Chinjeolhan Geumjassi | 2005 | South Korea | Directed by Chan-wook Park
Logline: After a woman is released from prison for a crime she didn’t commit she sets about reuniting with her daughter and orchestrating an elaborate revenge on the man who was responsible for the terrible crime and many more.
It’s original title, Chinjeolhan Geumjassi, translates as Kindhearted Ms. Guem-Ja, and like the first movie in Park’s “Vengeance Trilogy”, it is a far superior title than the American/international version, especially since it conjures a bitter sense of irony, which is in keeping with the movie’s sombre, yet bewitchingly poetic tone. This is a tale of revenge as different from Oldboy as it is from Mr. Vengeance, it is still a dish served oh so chilled, as it will always – and best be, but there is also a strange, melancholic beauty that permeates the movie’s atmosphere.
Not as explicitly violent as its predecessors, yet just as dark and, in some ways, even more disturbing, as it deals with child abuse and the cold-blooded killing of children. Park is not shy or perturbed about dealing with such heinous material, yet he provides his protagonist with a wealth of ethical complications and moral dilemmas. This is a complex movie in terms of its thematic elements, but at the core is a tale of systematic retribution; justice in the hands of an elegant damaged soul.
After thirteen years in prison for kidnapping and murdering a young boy Geum-ja Lee (Yeong-ae Lee) is released and makes attempts to get her life on track. She finds a job in a bakery; orders the manufacturing of a special weapon; reunites with her daughter (who was adopted by an Australian family!); and, most importantly, plots her revenge against the real killer of the boy (who makes occasional ghostly visitations on her), the English teacher Mr. Baek (Min-sik Choi, star from Oldboy).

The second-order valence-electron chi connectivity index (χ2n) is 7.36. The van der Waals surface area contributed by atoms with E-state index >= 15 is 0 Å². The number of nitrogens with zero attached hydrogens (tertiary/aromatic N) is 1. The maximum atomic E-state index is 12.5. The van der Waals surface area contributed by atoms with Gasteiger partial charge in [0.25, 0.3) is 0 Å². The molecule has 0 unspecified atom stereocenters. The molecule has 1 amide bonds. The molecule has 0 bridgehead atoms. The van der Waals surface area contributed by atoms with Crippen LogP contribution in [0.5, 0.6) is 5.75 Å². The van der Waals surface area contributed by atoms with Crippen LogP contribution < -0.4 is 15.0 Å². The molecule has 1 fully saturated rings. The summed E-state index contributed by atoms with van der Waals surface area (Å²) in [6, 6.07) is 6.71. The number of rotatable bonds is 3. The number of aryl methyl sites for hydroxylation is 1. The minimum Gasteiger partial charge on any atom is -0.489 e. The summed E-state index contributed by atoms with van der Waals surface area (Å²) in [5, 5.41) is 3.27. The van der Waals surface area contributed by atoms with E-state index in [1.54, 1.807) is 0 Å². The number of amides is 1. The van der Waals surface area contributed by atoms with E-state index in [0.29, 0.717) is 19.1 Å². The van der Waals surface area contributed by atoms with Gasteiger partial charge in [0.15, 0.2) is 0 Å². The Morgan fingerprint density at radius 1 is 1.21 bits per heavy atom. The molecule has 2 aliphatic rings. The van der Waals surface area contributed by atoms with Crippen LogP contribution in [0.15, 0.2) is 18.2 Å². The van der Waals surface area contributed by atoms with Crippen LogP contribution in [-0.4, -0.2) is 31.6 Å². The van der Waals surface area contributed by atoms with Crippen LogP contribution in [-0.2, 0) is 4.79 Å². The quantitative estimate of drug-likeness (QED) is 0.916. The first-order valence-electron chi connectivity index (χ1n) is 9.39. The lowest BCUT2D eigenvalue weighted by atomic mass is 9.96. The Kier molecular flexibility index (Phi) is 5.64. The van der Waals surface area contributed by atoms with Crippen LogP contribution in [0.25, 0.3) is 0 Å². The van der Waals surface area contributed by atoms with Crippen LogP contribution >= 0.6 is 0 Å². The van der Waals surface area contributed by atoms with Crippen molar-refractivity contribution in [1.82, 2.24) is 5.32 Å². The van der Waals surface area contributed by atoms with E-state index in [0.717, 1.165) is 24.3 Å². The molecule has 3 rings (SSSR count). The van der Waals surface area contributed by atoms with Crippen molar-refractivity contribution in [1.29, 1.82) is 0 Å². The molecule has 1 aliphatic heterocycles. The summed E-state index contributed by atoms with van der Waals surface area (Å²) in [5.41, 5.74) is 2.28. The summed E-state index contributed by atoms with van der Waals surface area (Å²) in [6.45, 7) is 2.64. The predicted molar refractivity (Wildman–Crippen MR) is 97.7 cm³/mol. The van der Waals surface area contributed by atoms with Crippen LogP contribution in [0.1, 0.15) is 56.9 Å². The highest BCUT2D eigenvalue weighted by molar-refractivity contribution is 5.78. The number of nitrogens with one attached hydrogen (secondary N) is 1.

Geum-ja seeks redemption; she seeks to become “white” again. She orchestrates the union of the parents of the many children who had perished at the vile, cruel hands of the serial killer, and arranges for them to sate their shared desire for primal justice: and eye for an eye and a tooth for a tooth. As shocking as it is satisfying, this climax is delivered and executed not as one would expect.
Once again Park presents his deadly subversive tale with the eye of an artist; the visual narrative is stunning, the baroque classical soundtrack fits hand in glove, the performances, especially that of Yeong-as Lee is nothing short of brilliant. To add a dangerous level of tenebrous humour infused with touches of surrealism is only something Park could get away with (as he does in the first and second movies of the trilogy).
This is a movie of contrasts and juxtapositions. Park’s original intention was for the cinematographic palette to slowly change during the course of the movie; the colour slowly draining away eventually leaving the imagery in just black and white. Unfortunately the budget didn’t allow for such a complicated colour grade in post, however, for the domestic release a “Fade To Black Version” was completed, which is included on the Korean DVD release.
Forget Kill Bill (parts one and two), the “Vengeance Trilogy” is the essential viewing for Asian cinema lovers, leftfield crime fiends, and enthusiasts of the sub-genre of revenge flicks.